Cement Loaded Loose in Huge Barges By Pipe Line
Product Transferred From Cars to Barges By Suction
Cement, purchased from the local Alpha Portland plant by the Dravo Construction Company, is being loaded in novel and modern fashion. Cement is delivered f. o. b. barge and under the present system of operation delivery is being made more rapidly and more economically than ever before in the history of the plant.
At the start, loose cement is fed into a box car from the plant bins, thus eliminating the use of sacks. The railroad car is switched to the Belfont Steel and Wire Company switch at the loading dock below Etna street and modern methods have replaced the former system of lowering cement by a crane, for hand loading in barges.
A long hose, approximately four inches in diameter, is run from the box car at the top of the grade, over a trestle and to the barge being loaded. A suction machine similar in operation to a carpet sweeper, is operated in the box car. The loose cement is picked up and forced through the hose into the barge bins.
The barge, property of the Dravo company is designed specially for cement storage purposes, with enclosed, waterproof top and sealed hatches. The average box car is loaded with cement equivalent to 250 barrels and on one occasion the large barge was loaded with 2800 barrels, or with more than 10 car loads of cement. After being filled the barges are sealed, pushed to the point of operation and a similar suction machine used for unloading the product direct in the mixing machines.
At the present time the Dravo company is working on a dam in the Kanawha river. It has its own tug and barges are being alternated between the two points. While one is being unloaded at the work site, the other is being filled here.
Ironton Tribune, 20 March 1932, Sunday, Page 8.
Men Recalled to Solvay Plant; Cement Co. Will Increase Output In Sept. Decided Upturn Shown By Local Industries
The second block of ovens at the plant of the Ironton By Products Coke Company was placed in operation this morning, with a group of approximately forty workers being called back to their jobs. Orders assure an extended run, it is understood.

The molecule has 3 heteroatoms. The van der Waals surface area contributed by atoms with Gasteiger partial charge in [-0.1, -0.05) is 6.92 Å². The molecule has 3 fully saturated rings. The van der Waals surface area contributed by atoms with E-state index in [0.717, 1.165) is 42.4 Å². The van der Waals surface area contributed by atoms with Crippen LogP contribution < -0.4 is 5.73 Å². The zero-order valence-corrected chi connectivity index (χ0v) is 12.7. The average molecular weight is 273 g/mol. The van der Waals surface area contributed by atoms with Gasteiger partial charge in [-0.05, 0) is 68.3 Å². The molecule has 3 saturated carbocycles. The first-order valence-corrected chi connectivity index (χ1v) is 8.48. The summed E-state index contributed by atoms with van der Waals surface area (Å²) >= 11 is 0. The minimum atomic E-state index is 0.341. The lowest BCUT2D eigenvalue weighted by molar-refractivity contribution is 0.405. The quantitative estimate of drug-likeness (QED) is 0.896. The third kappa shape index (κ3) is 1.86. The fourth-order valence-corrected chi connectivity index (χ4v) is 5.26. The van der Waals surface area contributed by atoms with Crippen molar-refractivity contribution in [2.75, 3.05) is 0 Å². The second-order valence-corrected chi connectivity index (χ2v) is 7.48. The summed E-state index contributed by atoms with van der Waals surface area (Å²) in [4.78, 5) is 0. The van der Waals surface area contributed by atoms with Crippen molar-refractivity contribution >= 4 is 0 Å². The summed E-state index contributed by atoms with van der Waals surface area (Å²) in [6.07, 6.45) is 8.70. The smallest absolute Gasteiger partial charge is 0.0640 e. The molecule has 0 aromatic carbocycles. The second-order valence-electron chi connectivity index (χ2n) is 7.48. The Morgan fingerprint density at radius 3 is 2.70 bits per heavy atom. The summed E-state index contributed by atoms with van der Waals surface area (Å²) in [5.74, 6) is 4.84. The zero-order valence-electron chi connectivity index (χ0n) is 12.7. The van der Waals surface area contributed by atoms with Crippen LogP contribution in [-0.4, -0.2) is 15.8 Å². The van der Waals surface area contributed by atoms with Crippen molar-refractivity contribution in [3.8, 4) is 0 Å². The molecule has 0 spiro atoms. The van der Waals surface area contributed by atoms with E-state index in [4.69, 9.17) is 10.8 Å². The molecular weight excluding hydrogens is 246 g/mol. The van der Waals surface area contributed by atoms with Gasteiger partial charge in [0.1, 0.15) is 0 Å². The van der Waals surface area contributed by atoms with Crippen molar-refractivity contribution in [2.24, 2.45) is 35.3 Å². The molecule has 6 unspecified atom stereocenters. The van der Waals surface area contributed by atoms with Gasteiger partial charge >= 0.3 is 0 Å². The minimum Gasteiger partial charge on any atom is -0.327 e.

The newest block of ovens at the plant has been in operation for some time and this morning’s resumption of the second block means that the plant is at capacity operation.
Another bright spot on Ironton’s business horizon was announcement by the Alpha Portland Cement Company that the local cement plant will also go on full operation on or about the first of September. Employees have been working on a part-time basis for some time but next month will receive full pay. An extended period of operation also seems assured there.
Several hundred workers are to return to their jobs at the Russell C. & O. terminal in early September and part of the force at the Carlyle-Labold plant in Coal Grove has been recalled and men are now engaged.
It has also been indicated that additional women are to be employed at the Reade shirt plant on north Second street, a group of twenty now being trained there.
Ironton Tribune, 26 August 1932, Friday, Page 12.
About the Safety Monument:
The Iola Register, Iola, Kansas, January 5, 1932, Page 2
Alpha Cement Plant Holds Safety Record
Operated 1849 Consecutive Days Without Single Accident —
Safely working a total of 1849 consecutive days to January 1, 1932, the employees of the Alpha Portland Cement Company’s plant, located in Ironton, Ohio, established a new all-time safety record, which entitles them to national honors. This record of safely operating over five years is second to that of only one other cement plant in North America.
The plant will be re-awarded the Portland Cement Association trophy, a handsome cast stone monument designed at the Art Institute of Chicago. The monument, which stands over eight feet high, is made of portland cement and white granite and upon its face are sculptured two life-size figures representing Safety following Wisdom. The new record will be appropriately inscribed on the massive base of the trophy.
“Supt. F.C. Brownstead and Safety Director W.W. Hamilton, as well as all employees of the plant, are to be congratulated on their perfect safety record which is an outstanding example of the value of cooperation between management and employees,” said Wm. M. Kinney, Vice President of the Portland Cement Association, presenters of the trophy.